How Will Twitter Make Money, Thoughts On Their IPO: Interview With Greg Finn

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As part of our SEJ interview series, Greg Finn of Cypress North leads a discussion about how Twitter will make money in light of their recent IPO.

Greg is a passionate Twitter use who believes that great messaging is the driver behind any effective use of social media.

To him it’s about engaging with your audience consistently, being awesome, and finding a way to push yourself to be valuable enough that others will want to follow you.

But how does all of that translate into revenue for a company that is now facing more pressure than ever to make money from its users?

Hear what Greg has to say about that in the video below:

Here are some key takeaways from the video:

  • Greg mentions that when Facebook went public they scrambled for a little while, but they came back with a clear strategy for monetization.
  • We’re seeing a glimpse of this, Greg says, with Twitter’s lead generation cards. Lead generations cards are ad units that allow users to send their information to businesses with the click of a button.
  • Twitter is always going to be unfiltered, while Facebook gives priority to content that businesses have paid to promote. For that reason Greg believe that Twitter ads can be of value to average users and businesses alike.
  • Promoted trends, on the other hand, are really only a viable option for large corporations because the average cost is well into six figures.
  • Greg suggests Twitter ads can be used in two ways depending on what your goals are. If you want to drive traffic to your website or increase conversions, then use a tweet with an offsite like. If you want to enhance your branding, then just put out an awesome tweet that will make people want to follow you.

If you have any questions after watching the video, for either myself or Greg, ask them in the comments section and we will do our best to respond to everyone! Please visit SEJ’s YouTube page for more video interviews.

Brent Csutoras

Brent Csutoras

Managing Partner & Chief Social Media Strategist at Search Engine Journal
Founder & CEO of Pixel Road Designs, a well respected marketing design firm, and Managing Partner at Search Engine Journal. Brent has over 10 years experience in Social Media Marketing and is an avid Futurist, focusing on the implications of future technology on society and societal growth.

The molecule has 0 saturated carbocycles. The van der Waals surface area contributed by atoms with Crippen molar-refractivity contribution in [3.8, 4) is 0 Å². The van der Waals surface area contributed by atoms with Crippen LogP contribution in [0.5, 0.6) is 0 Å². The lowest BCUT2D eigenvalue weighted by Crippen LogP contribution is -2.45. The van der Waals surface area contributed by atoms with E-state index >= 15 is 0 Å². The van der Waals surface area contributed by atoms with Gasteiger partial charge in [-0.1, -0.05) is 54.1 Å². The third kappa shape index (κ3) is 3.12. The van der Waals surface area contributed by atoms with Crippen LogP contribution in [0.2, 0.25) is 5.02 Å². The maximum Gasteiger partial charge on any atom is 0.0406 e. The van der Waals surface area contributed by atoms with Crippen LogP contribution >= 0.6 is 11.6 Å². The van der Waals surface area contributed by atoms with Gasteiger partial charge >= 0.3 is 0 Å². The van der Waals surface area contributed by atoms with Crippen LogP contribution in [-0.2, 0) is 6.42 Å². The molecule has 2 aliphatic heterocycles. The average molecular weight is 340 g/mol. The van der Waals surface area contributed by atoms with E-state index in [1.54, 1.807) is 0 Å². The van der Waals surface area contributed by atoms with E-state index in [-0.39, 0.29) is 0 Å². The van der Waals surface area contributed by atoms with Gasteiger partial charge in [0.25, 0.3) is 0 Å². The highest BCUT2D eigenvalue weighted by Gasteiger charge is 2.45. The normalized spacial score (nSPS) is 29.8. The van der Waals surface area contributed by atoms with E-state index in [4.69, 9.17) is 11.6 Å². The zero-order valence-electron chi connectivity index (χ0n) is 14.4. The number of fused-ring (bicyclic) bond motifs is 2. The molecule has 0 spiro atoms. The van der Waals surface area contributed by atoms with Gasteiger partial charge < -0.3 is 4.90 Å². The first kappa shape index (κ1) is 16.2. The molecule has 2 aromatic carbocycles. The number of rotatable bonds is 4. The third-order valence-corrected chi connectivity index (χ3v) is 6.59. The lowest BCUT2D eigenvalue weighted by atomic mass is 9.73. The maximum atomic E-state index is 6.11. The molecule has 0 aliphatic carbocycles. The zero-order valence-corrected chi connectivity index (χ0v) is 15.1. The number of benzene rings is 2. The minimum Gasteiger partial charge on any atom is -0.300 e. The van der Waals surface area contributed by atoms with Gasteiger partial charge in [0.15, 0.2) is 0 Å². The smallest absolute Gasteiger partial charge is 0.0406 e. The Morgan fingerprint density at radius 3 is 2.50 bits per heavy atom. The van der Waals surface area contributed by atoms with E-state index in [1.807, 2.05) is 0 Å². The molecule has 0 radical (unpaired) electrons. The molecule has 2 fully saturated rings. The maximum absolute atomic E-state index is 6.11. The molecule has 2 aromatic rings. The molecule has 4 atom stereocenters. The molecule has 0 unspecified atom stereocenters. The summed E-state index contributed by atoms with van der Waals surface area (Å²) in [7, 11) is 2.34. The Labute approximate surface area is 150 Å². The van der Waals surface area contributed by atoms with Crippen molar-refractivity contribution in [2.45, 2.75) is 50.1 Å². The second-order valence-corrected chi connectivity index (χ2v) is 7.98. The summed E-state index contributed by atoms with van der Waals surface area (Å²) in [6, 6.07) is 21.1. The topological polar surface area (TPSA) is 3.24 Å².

Brent Csutoras
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  • Bethany

    Hi Brent,

    I am not really a fan of Twitter, I personally think Facebooks ability to target users for advertising is way beyond what Twitter can offer. I don’t even think vine will help with this.

    The funny thing to me, as I scroll through this post, is that is has been tweeted about 7 times more that the corresponding Facebook likes, so who knows, maybe they do have an advantage?

    PS: Your “confirm you are not a spammer” checkbox doesnt work with Chrome.

  • Almedin Candic

    I do not agree with the following quotation: “Twitter is always going to be unfiltered, while Facebook gives priority to content that businesses have paid to promote.”
    Facebook does not give advertising on its platform any kind of priority. Every user can erase unwanted ads or even express his wish not to see this ad again – or even ads from the same company.
    Hence, Facebook gives its users even more possibilities to control paid content and advertising than any other platform.

  • Ajith Edassery

    I always thought Twitter’s valuation (18 billion or so during IPO) was already quite high. Unless they come up with better innovative (and less intrusive) ads, they are going to suffer for sure. There’ll be a saturation period for ‘just air and consume’ type of content which’s not really meant for dialogues.